In my own case, as Michelle advises, I was tested prior to each and every chemo session, which is to say the vampires drew blood, analyzed it right then, and only then, if white blood cell counts and platelets were sufficient, did they permit me to experience the glories of chemotherapy (in my case, second go-round, carboplatin and taxol).

Still, everyone's story is different, and everyone's treatment is different.

If, for example, your dad is getting daily doses (I doubt it) then it would not make sense to check him daily. If the doc has done the work, as I would expect, and found your dad to be quite strong in the WBC and platelet departments, that is another reason he/she might test only every three weeks. Still another might be, referencing Michelle's response, that doc has manipulated the treatment such that he is confident it will not adversely affect him.

It is clear from your post, at least to me, that he/she wants to test dad just prior to the beginning of each round.

In any event, you seem to have confidence in the doctor, and that is a very good thing, as long as dad shares in that trust.

Being 91 with metastatic cancer does not mean you have to die, although I will admit that I am pleasantly astonished by dad's doctor's efforts to sustain him at this point. I am equally impressed by your dad's efforts to keep on keeping on along with your own obvious contributions to extending his life in a quality fashion.

If you have faith in the doc, if dad has faith in the doc, go with that.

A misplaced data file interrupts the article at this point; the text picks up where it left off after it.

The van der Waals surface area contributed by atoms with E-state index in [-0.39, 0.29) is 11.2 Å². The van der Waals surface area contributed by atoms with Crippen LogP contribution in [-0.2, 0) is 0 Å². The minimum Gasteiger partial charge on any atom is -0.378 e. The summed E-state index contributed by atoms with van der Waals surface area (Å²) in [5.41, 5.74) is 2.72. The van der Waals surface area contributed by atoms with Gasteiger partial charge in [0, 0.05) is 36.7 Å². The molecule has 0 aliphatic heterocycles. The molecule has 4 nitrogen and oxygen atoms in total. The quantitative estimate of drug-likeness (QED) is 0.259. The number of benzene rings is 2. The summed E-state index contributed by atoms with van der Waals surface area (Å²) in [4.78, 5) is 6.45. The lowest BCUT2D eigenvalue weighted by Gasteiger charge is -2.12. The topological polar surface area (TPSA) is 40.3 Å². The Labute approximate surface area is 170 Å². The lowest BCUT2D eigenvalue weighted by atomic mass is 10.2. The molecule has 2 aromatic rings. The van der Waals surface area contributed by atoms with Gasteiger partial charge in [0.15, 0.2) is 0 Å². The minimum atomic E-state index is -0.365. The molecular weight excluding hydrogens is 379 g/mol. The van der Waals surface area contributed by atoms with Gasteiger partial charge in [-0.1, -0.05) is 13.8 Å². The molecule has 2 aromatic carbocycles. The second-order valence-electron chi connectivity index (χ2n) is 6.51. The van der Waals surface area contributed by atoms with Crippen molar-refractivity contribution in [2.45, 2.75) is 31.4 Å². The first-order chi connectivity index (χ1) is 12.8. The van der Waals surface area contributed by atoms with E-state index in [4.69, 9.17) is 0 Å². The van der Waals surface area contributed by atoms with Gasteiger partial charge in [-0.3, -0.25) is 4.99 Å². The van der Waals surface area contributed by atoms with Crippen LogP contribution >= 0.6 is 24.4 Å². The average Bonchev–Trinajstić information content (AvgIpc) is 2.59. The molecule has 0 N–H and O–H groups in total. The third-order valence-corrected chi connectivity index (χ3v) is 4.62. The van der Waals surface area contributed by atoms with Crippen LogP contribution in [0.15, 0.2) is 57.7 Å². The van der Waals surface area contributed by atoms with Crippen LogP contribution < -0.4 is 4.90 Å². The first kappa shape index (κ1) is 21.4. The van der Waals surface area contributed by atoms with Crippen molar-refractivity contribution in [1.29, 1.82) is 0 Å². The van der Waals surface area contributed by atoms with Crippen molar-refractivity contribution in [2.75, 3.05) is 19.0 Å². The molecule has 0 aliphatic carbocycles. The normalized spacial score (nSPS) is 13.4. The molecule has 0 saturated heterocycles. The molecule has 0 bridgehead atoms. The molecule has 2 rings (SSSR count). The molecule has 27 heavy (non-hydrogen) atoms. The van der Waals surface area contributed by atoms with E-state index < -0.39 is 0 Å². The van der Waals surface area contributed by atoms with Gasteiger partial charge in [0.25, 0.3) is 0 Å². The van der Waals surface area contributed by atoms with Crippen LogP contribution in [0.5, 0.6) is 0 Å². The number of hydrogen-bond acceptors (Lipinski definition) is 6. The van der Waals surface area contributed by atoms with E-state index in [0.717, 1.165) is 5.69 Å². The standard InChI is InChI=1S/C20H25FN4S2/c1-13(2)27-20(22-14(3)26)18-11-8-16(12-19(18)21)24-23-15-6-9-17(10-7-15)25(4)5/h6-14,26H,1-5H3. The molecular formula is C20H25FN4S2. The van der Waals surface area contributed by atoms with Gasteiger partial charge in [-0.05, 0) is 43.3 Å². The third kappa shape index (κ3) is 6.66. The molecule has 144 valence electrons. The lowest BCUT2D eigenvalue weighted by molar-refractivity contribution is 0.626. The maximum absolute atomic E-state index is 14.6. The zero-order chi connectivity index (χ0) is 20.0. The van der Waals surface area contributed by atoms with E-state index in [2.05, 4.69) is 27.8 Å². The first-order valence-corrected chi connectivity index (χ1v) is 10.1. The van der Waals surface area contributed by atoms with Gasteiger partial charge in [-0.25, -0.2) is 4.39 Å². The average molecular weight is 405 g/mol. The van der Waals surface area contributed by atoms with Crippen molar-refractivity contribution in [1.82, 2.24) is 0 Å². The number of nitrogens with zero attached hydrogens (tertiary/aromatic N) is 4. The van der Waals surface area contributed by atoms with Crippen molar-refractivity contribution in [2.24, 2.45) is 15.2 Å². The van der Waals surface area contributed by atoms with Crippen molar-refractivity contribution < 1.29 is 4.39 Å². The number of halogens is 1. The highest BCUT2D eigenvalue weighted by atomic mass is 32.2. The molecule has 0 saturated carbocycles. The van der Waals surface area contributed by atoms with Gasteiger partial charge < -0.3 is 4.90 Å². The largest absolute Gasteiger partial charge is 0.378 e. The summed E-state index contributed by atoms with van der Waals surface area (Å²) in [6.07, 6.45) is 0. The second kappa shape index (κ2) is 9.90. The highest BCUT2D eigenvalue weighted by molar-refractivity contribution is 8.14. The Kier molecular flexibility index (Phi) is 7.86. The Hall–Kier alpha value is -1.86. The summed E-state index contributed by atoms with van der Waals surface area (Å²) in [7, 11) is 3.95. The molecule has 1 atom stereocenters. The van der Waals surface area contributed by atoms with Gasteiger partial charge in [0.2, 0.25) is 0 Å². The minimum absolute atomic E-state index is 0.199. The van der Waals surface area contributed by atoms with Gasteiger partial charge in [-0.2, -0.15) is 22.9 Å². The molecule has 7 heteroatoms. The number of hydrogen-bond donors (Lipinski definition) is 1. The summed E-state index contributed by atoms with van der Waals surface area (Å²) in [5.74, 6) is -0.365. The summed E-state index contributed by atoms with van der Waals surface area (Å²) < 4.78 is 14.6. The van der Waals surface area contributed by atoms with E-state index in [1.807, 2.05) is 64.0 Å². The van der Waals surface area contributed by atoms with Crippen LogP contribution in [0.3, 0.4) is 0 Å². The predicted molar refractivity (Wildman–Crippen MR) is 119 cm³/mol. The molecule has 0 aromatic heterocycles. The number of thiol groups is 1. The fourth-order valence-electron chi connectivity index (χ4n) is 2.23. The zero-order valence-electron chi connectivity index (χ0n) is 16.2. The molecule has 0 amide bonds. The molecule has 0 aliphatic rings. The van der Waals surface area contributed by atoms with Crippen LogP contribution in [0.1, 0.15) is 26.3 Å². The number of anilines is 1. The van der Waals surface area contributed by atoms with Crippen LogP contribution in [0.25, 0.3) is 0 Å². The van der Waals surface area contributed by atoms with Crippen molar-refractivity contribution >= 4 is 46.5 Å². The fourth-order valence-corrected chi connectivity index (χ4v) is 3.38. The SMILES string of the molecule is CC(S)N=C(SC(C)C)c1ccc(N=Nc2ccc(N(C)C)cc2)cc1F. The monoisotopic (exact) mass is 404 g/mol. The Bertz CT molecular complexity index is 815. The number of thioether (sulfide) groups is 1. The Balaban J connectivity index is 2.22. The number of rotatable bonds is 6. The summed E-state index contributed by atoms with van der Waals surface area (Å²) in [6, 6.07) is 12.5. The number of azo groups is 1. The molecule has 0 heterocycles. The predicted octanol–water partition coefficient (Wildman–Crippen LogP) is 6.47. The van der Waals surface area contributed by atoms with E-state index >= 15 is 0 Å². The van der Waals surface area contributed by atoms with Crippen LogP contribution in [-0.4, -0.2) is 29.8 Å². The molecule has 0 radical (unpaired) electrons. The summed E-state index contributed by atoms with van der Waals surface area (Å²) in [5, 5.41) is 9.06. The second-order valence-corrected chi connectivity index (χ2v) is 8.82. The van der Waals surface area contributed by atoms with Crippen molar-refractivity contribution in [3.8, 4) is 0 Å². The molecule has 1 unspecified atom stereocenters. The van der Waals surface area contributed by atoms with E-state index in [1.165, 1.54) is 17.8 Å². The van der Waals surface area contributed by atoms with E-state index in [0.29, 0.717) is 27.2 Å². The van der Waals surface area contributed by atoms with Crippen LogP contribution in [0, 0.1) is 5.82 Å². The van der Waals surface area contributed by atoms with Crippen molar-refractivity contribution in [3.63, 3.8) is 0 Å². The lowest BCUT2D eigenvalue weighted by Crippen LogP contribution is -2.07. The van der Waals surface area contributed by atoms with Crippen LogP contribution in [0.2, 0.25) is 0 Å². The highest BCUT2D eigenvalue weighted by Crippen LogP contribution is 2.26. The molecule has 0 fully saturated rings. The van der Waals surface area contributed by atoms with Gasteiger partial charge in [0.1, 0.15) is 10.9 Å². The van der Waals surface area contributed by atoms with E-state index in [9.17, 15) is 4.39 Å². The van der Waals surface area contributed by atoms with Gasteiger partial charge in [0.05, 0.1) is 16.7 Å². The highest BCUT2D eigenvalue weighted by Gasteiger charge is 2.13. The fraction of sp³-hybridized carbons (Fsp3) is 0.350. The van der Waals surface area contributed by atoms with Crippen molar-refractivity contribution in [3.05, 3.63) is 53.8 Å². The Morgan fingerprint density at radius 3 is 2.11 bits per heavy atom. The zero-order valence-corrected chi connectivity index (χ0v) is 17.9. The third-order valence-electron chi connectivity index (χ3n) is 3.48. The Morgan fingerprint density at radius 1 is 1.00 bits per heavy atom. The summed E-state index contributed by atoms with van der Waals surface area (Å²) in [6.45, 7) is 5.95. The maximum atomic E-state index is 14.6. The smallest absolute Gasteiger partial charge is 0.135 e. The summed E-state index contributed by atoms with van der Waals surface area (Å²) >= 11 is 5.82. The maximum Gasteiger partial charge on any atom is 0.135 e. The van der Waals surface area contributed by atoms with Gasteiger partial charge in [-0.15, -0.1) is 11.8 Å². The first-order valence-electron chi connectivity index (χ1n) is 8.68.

Based on your post, I feel like your dad probably has the best of care.

Best wishes to dad and his entire family.

Take care,

Joe

butterfly7171
Posts: 15
Joined: Sep 2009

I just came back from a cancer support group with a nurse running it that understands what is happening with my dad. They are doing palliative chemo which is just to reduce symptoms and not effect a cure. His blood counts will be tested weekly and I expect that the dosage of chemo will be low and so that answers alot of questions. The RN leading the group was very helpful so I feel alot better. Hospice will be a good thing and my dad has accepted it and they are coming on Wednesday. I want him to have the best and least painful exit that he can have. I love him dearly and will miss him terribly but know that this is a time that I need to help him the best way I know how. It has been hard since I am the only one in the primary care situation. My 2 brothers have not been very supportive so I have to look elsewhere. I can only pray that I help my dad to make the most informative pain free decisions.
Thanks for your help. I will post again and alot. This site has been such a help to me and I need all the support I can get so I can be strong for him.

Suzanne

MichelleP's picture
MichelleP
Posts: 254
Joined: May 2009

Suzanne....you sound like a very loving daughter and I'm sure you find the strength to endure this journey. I wish the best for you and your dad....you'll both be in my prayers. Please keep us updated when you can.

(((HUGS)))

sunshine_is_007's picture
sunshine_is_007
Posts: 11
Joined: Oct 2008

I'm glad that you went to a support group and got some answers that you were needing. This website is very informative and many intelligent people are among us here, however, sometimes it does take a person to person conversation to really understand some things. Teresa

DaleInFlorida
Posts: 3
Joined: Sep 2009

I just joined this forum tonight and am already highly impressed. I am being receiveing palliative treatment for lung tumor and metasticized to lymph nodes. Identical schedule as your dad. I am 61, but have severe COPD/Emphysema, so breathing is a factor with me.

They test my blood prior to each weekly treatment, and if platelets or WBC down too much, they do not give one or the other chemo. Fortunately, the treatments have generally made me feel much better, but much of that is due to the steroid administered prior to the chemo, to help with side effects. It makes my breathing eaasier, and reduces the fatigue for several days after the treatments. I've also had a blood transfusion for low hemoblobin, which made me feel much better as well.

Prior to chemo, I was very concerned about the side effects, but not anymore.

My best to you and your dad,
Dale